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Cases Challenging Indefinite Detention of Immigrants

Last Update: January 7, 2008

What's at Stake

The ACLU is challenging the incarceration of immigrants in detention centers for prolonged and indefinite periods of time while they fight their immigration cases.

Summary

In November of 2006, the ACLU of Southern California, ACLU Immigrants’ Rights Project and the Stanford Law School Immigrants’ Rights Clinic filed lawsuits in federal district court on behalf of four immigrant men who were being held indefinitely in the Terminal Island Federal Detention Center in San Pedro, Calif., while they pursued legitimate legal challenges to their removal. All four had been detained for prolonged periods of time, and yet had never received a bond hearing to determine if their detention was justified. Shortly after the lawsuits were filed, the district court ordered the government to provide the men with bond hearings, and by February 2007, all four were released.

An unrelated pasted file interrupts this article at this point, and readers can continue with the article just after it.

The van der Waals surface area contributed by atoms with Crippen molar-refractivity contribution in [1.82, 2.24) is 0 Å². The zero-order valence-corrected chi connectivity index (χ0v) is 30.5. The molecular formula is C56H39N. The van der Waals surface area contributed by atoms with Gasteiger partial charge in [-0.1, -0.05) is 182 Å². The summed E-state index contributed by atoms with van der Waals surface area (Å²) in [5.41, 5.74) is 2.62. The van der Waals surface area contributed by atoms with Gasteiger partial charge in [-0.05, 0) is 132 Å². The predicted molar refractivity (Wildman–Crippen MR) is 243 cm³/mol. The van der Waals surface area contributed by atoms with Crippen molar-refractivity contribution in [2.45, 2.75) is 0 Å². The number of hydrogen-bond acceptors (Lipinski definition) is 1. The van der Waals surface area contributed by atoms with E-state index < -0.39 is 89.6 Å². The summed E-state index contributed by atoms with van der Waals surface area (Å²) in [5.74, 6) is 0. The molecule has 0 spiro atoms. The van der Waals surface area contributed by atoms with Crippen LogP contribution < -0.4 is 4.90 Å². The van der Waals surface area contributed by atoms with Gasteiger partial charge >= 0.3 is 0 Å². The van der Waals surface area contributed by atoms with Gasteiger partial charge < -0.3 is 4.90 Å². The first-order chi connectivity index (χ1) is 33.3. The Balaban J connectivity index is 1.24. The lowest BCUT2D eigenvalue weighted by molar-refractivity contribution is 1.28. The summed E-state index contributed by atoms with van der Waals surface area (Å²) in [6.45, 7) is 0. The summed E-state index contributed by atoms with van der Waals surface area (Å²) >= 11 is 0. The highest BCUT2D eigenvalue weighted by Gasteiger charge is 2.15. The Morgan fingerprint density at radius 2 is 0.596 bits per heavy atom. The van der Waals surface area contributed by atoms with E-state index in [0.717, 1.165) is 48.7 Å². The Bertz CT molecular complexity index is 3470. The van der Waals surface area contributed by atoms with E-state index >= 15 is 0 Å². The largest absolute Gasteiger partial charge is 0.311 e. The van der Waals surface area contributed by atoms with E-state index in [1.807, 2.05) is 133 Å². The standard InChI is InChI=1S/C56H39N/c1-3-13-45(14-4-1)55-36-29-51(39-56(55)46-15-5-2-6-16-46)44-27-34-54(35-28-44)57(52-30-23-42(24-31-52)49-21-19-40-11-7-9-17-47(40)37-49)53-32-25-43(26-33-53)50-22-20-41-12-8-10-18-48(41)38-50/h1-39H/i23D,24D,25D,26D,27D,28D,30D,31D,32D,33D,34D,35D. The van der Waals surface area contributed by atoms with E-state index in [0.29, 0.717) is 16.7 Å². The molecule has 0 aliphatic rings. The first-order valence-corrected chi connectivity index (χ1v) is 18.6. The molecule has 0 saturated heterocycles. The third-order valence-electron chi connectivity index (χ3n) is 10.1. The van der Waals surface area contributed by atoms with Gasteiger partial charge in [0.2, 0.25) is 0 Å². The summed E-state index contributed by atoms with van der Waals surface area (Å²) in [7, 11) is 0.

The government appealed the district court’s decision in three of the cases. Two of these cases — involving the Reverend Raymond Soeoth and Amadou Lamine Diouf — were argued before the Ninth Circuit Court of Appeals on January 7, 2008, along with the cases of two other immigrants, Luis Felipe Casas-Castrillon and Manuel Prieto-Romero, who are still incarcerated after six and three years of detention, respectively. The ACLU filed friend-of-the-court briefs in the cases of Casas-Castrillon and Prieto-Romero, which were argued by attorneys from the Federal Defenders Office of San Diego and the Northwest Immigrant and Refugee Rights Project in Washington.

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